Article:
"Strong typing vs. strong testing"

Keith Thompson kst-u at mib.org
Thu Sep 30 20:25:03 CEST 2010


RG <rNOSPAMon at flownet.com> writes:
> In article <lniq1n45ht.fsf at nuthaus.mib.org>,
>  Keith Thompson <kst-u at mib.org> wrote:
>> RG <rNOSPAMon at flownet.com> writes:
>> [...]
>> > You can't have it both ways.  Either I am calling it incorrectly, in 
>> > which case I should get a compiler error, or I am calling it correctly, 
>> > and I should get the right answer.  That I got neither does in fact 
>> > falsify the claim.  The only way out of this is to say that 
>> > maximum(8589934592, 1) returning 1 is in fact "correct", in which case 
>> > we'll just have to agree to disagree.
>> 
>> You are calling maximum() incorrectly, but you are doing so in a way
>> that the compiler is not required to diagnose.
>
> Yes.  I know.  That was my whole point.  There are ways to call a 
> function incorrectly (more broadly, there are errors in code) that a C 
> compiler is not required to diagnose.

Of course.

>> If you want to say that the fact that the compiler is not required
>> to diagnose the error is a flaw in the C language, I won't
>> argue with you.
>
> I'm not even saying it's a flaw in the language.  All I'm saying is that 
> the original claim -- that any error in a C program will be caught by 
> the compiler -- is false, and more specifically, that it can be 
> demonstrated to be false without appeal to unknown run-time input.

Did someone *really* claim that "any error in a C program will
be caught by the compiler"?  If so, I must have missed that.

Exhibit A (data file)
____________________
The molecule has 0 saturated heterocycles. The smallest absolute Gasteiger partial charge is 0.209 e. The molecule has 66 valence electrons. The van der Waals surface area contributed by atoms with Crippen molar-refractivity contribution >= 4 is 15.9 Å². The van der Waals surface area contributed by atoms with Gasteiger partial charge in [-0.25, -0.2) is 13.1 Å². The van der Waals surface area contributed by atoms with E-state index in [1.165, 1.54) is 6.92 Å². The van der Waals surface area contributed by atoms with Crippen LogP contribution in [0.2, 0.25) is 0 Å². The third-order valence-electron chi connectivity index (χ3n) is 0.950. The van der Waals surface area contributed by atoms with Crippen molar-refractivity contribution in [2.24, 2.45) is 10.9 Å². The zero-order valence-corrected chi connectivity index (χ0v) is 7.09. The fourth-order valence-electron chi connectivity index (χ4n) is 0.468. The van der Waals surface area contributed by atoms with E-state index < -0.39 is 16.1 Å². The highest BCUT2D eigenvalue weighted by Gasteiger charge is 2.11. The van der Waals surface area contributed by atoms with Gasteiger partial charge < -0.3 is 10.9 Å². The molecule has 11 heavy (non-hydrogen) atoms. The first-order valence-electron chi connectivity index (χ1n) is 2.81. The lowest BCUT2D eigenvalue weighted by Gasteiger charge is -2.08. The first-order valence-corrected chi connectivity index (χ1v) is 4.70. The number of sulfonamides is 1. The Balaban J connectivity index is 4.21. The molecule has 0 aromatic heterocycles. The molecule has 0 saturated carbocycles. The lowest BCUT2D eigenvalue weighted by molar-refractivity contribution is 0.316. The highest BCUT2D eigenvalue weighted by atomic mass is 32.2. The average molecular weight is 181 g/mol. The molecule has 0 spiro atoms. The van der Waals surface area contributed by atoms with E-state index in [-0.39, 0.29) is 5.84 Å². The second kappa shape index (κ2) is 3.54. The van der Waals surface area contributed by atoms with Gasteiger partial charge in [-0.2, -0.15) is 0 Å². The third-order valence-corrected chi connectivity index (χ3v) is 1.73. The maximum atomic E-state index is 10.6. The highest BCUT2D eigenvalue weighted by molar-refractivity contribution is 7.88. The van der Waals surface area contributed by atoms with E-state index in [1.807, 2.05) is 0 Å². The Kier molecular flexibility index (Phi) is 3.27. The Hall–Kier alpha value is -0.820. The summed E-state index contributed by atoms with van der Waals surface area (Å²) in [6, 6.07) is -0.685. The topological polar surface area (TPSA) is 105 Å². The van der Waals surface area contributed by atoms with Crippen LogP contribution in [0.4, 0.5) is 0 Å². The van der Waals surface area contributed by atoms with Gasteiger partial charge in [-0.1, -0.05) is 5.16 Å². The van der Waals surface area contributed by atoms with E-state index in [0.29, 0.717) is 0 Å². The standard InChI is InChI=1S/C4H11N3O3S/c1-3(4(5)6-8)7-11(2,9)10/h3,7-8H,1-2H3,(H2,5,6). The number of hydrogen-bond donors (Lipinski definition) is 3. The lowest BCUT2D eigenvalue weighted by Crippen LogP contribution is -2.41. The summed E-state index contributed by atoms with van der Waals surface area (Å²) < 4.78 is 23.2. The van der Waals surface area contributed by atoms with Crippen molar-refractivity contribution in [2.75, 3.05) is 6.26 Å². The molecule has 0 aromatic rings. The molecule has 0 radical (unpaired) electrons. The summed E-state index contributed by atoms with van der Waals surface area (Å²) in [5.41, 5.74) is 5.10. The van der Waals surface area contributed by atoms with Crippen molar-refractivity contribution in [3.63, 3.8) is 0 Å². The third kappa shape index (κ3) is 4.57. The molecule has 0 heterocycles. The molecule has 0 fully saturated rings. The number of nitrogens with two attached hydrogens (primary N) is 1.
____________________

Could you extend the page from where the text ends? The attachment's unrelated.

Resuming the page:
It's certainly not true; code that compiles cleanly can be riddled
with errors.  That's true in any language, but more so in C than
in some others.

> As an aside, this particular error *could* be caught (and in fact would 
> be caught by other tools like lint), but there are errors that can not 
> be caught by any static analysis, and that therefore one should not be 
> lulled into a false sense of security by the fact that your code is 
> written in a statically typed language and compiled without errors or 
> warnings.  That's all.

I don't believe anyone has said otherwise.

>> If I write:
>> 
>>     const double pi = 22.0/7.0;
>>     printf("pi = %f\n", pi);
>> 
>> then I suppose I'm calling printf() incorrectly, but I wouldn't
>> expect my compiler to warn me about it.
>> 
>> If you're arguing that
>> 
>>     int maximum(int a, int b) { return a > b ? a : b; }
>> 
>> is flawed because it's too easy to call it incorrectly, you're
>> effectively arguing that it's not possible to write correct
>> code in C at all.
>
> I would say that it is very, very hard to write correct code in C for 
> any non-vacuous definition of "correct".  That is the reason that core 
> dumps and buffer overflows are so ubiquitous.  I prefer Lisp or Python, 
> where core dumps and buffer overflows are virtually nonexistent.  One 
> does get the occasional run-time error that might have been caught at 
> compile time, but I much prefer that to a core dump or a security hole.

I would say that it can certainly be difficult to write correct
code in C, but I don't believe it's nearly as hard as you think
it is.  It requires more discipline than some other languages,
and it can require some detailed  knowledge of the language itself,
particularly what it defines and what it doesn't.  And it's not
always worth the effort if another language can do the job as well
or better.

> One might hypothesize that the best of both worlds would be a dynamic 
> language with a static analyzer layered on top.  Such a thing does not 
> exist.  It makes an instructive exercise to try to figure out why.  (For 
> the record, I don't know the answer, but I've learned a lot through the 
> process of pondering this conundrum.)

-- 
Keith Thompson (The_Other_Keith) kst-u at mib.org  <http://www.ghoti.net/~kst>
Nokia
"We must do something.  This is something.  Therefore, we must do this."
    -- Antony Jay and Jonathan Lynn, "Yes Minister"



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